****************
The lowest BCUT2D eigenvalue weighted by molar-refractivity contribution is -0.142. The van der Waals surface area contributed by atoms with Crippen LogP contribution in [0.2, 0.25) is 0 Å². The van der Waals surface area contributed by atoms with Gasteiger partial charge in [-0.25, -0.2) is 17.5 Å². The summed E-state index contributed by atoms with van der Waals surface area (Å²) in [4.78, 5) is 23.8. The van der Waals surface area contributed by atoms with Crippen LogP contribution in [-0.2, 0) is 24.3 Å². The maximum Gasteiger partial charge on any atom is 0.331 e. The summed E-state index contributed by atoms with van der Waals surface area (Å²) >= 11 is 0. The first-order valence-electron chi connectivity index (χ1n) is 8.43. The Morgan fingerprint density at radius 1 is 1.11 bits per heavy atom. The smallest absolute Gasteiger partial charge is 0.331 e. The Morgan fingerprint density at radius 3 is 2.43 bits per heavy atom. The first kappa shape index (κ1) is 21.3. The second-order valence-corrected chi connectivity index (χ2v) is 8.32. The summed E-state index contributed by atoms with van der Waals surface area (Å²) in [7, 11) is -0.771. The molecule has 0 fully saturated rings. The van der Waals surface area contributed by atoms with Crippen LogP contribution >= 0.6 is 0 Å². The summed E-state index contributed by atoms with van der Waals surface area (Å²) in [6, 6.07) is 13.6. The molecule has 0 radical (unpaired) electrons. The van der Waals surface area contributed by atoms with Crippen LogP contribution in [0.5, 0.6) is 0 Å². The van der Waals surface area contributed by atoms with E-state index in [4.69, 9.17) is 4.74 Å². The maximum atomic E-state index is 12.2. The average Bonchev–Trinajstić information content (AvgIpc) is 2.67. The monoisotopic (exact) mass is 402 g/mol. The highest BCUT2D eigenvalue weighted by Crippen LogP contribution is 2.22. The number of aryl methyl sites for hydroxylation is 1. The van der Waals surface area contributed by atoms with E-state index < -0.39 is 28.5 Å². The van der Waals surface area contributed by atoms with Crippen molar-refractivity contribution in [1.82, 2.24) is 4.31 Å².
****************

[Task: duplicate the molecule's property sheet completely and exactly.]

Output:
The lowest BCUT2D eigenvalue weighted by molar-refractivity contribution is -0.142. The van der Waals surface area contributed by atoms with Crippen LogP contribution in [0.2, 0.25) is 0 Å². The van der Waals surface area contributed by atoms with Gasteiger partial charge in [-0.25, -0.2) is 17.5 Å². The summed E-state index contributed by atoms with van der Waals surface area (Å²) in [4.78, 5) is 23.8. The van der Waals surface area contributed by atoms with Crippen LogP contribution in [-0.2, 0) is 24.3 Å². The maximum Gasteiger partial charge on any atom is 0.331 e. The summed E-state index contributed by atoms with van der Waals surface area (Å²) >= 11 is 0. The first-order valence-electron chi connectivity index (χ1n) is 8.43. The Morgan fingerprint density at radius 1 is 1.11 bits per heavy atom. The smallest absolute Gasteiger partial charge is 0.331 e. The Morgan fingerprint density at radius 3 is 2.43 bits per heavy atom. The first kappa shape index (κ1) is 21.3. The second-order valence-corrected chi connectivity index (χ2v) is 8.32. The summed E-state index contributed by atoms with van der Waals surface area (Å²) in [7, 11) is -0.771. The molecule has 0 fully saturated rings. The van der Waals surface area contributed by atoms with Crippen LogP contribution >= 0.6 is 0 Å². The summed E-state index contributed by atoms with van der Waals surface area (Å²) in [6, 6.07) is 13.6. The molecule has 0 radical (unpaired) electrons. The van der Waals surface area contributed by atoms with Crippen LogP contribution in [0.5, 0.6) is 0 Å². The van der Waals surface area contributed by atoms with E-state index in [4.69, 9.17) is 4.74 Å². The maximum atomic E-state index is 12.2. The average Bonchev–Trinajstić information content (AvgIpc) is 2.67. The monoisotopic (exact) mass is 402 g/mol. The highest BCUT2D eigenvalue weighted by Crippen LogP contribution is 2.22. The number of aryl methyl sites for hydroxylation is 1. The van der Waals surface area contributed by atoms with E-state index < -0.39 is 28.5 Å². The van der Waals surface area contributed by atoms with Crippen molar-refractivity contribution in [1.82, 2.24) is 4.31 Å².